I thought at first I had downloaded a young adult or younger book. Lawlor sounded like he was reading to children. His tone was patronizing at best, ineffective at least. Perhaps he was trying to set the pitch to his estimation of author's own voice. Made it hard to stick with the book.
For the most part.
I agree with other reviewers - Woz has an ego the size of Alaska, and some of the extended/protracted descriptions of technology were out of my field of interest. His penchant for pranks and particularly the lengthy description of the remote control prank wore thin. But there was still enough I liked learning to justify the credit. Would have been much easier with a different narrator, though.
This book is written to aspiring engineers and has a great deal of detail about circuits created by Mr. Wozniak. The book goes into great detail about how he designed circuits for the Apple and other things. I did not know he invented SuperBreakout for Atari. I wish I had a little more education on basic electronics so I could have enjoyed the technical parts of the book. The early years at HP take up a good part of the book. Mr. Jobs is treated generally well in the book except for a time where he cheated Mr. Wozniak out of some money from Atari. Mr. Wozniak makes some references at the end to Apples Rebirth but did not seem to be involved. If you like very tech stuff then you will like this book. The book is written in naive style that lets the reader draw their own conclusion about the characters described. His former spouses are described in such a way that the reader can infer their character flaws. I would think that Mr. Wozniak would not be happy with me taking some of the stories at more than face value. Remember to read or listen between the lines.
Steve Wozniak isn't a complicated man, as he'll tell you in this book. But through his genius, a ton of things we take for granted were his ideas. This is a great listen if you want to take yourself back to a time before the internet, the proliferation of personal computers and technology.
The Plus's: He really does a good job of re-creating a sense of wonder he felt as he designed the first modern personal computer. His positive attitude permeates the entire recording.
The Minus's: Lot's of engineer-speak. He does ramble on about the counter-culture of the sixties & the anti-governmental ideas. And there isn't very much about Apple Computers or Steve Jobbs here. You have to get half-way through it before he even gets to Apple.
All in all, a good read, but I would have liked a little more information about the early Apple years.
This book is the personal memoir of Steve Wozniak, one of the founders of Apple Computers.
Woz fascinates me, he is an engineer at heart but he is also a teacher, a humanitarian, and a jokester. In this book he recounts his childhood experiences at science fairs, his teenage years with neighborhood friends plying practical jokes and making cool electronics, on to college, the creation of Apple, creating the US festival, becoming a 5th grade teacher, having children, and everything in between.
I got this book from Audible and Patrick Lawlor does a great job inserting passion and excitement into the text narrates the book. My limited knowledge of Woz is that he is a very excitable guy with huge passions for what he does, and that really comes across in the book.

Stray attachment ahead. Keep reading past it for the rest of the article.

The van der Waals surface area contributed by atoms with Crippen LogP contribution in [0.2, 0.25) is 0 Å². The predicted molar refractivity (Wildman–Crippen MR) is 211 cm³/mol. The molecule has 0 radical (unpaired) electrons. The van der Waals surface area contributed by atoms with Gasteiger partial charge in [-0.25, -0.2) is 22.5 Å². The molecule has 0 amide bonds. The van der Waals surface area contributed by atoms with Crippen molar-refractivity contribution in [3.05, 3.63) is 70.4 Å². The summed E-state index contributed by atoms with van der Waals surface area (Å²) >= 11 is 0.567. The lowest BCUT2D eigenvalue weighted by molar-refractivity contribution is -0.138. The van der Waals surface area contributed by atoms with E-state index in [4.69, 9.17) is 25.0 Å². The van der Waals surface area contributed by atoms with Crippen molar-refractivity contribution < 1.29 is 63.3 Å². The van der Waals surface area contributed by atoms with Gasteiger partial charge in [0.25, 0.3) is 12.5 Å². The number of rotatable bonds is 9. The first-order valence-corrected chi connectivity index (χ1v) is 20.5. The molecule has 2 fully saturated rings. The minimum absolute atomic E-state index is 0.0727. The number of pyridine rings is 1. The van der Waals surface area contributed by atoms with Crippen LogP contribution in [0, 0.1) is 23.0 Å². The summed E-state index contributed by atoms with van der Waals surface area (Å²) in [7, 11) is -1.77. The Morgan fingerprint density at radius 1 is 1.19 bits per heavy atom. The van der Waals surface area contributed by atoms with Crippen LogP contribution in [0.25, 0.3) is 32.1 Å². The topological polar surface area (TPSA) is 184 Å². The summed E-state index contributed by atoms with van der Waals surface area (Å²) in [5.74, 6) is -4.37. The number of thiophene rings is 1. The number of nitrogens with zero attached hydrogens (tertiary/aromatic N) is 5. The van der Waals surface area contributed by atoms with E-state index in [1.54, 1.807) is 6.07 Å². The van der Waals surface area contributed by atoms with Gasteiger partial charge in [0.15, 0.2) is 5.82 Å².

Too technical and at the same time too sophmoric to be enjoyed. Mr. W. contents himself with a reliving in detail his highschool and college pranks. Inexplicably he fails at one point to understand why he should be punished for a planting a fake bomb. I really expected more. What a disappointment.
This narrator as usual does a good job with the material he has been given.
While some of this book were interesting, it is clear that this gentleman is so full of himself that he can only put any and all experiences in a totally positive light. Much of the book felt like he was just bragging.
If you are a tech person, and especially if you used computers in the early days of PC's, this book will be great for you. If you are not into the details of the innards of long gone computers, then you may want to pass.
As an engineering type, I really appreciated the theme/story and the life observation/commentary presented. All of the technical discussions are very well presented so readers of all backgrounds can enjoy the story behind this very facsinating indivdual; the type of individual who would be great to meet and know. I was glued to every minute of this book.
To learn about Woz the book will give you great insight, yet because it is audible you will find it difficult to get through the 10+ minute explanation of practical jokes and details that Woz thought important (example a practical joke with a TV Jammer in college for the main TV Viewing room and all the different positions he got the students to hold while making the TV Signal work...10+ Minutes of this... too many things like this). Yet some stuff does give you insight for down the line. Seems like the last 2 chapters of the book probably had an editor involved as it picks up and really comes together and really gives you an insight to Woz nowdays (pre-Kathy Griffin meeting...now I would have liked to read that).
Maybe the book will really appeal to geeks. Maybe it is what it is like letting the Geek Personality really come through in the book. In either case I would have skipped this if I had only known about the long passages. But now I have insight on Woz.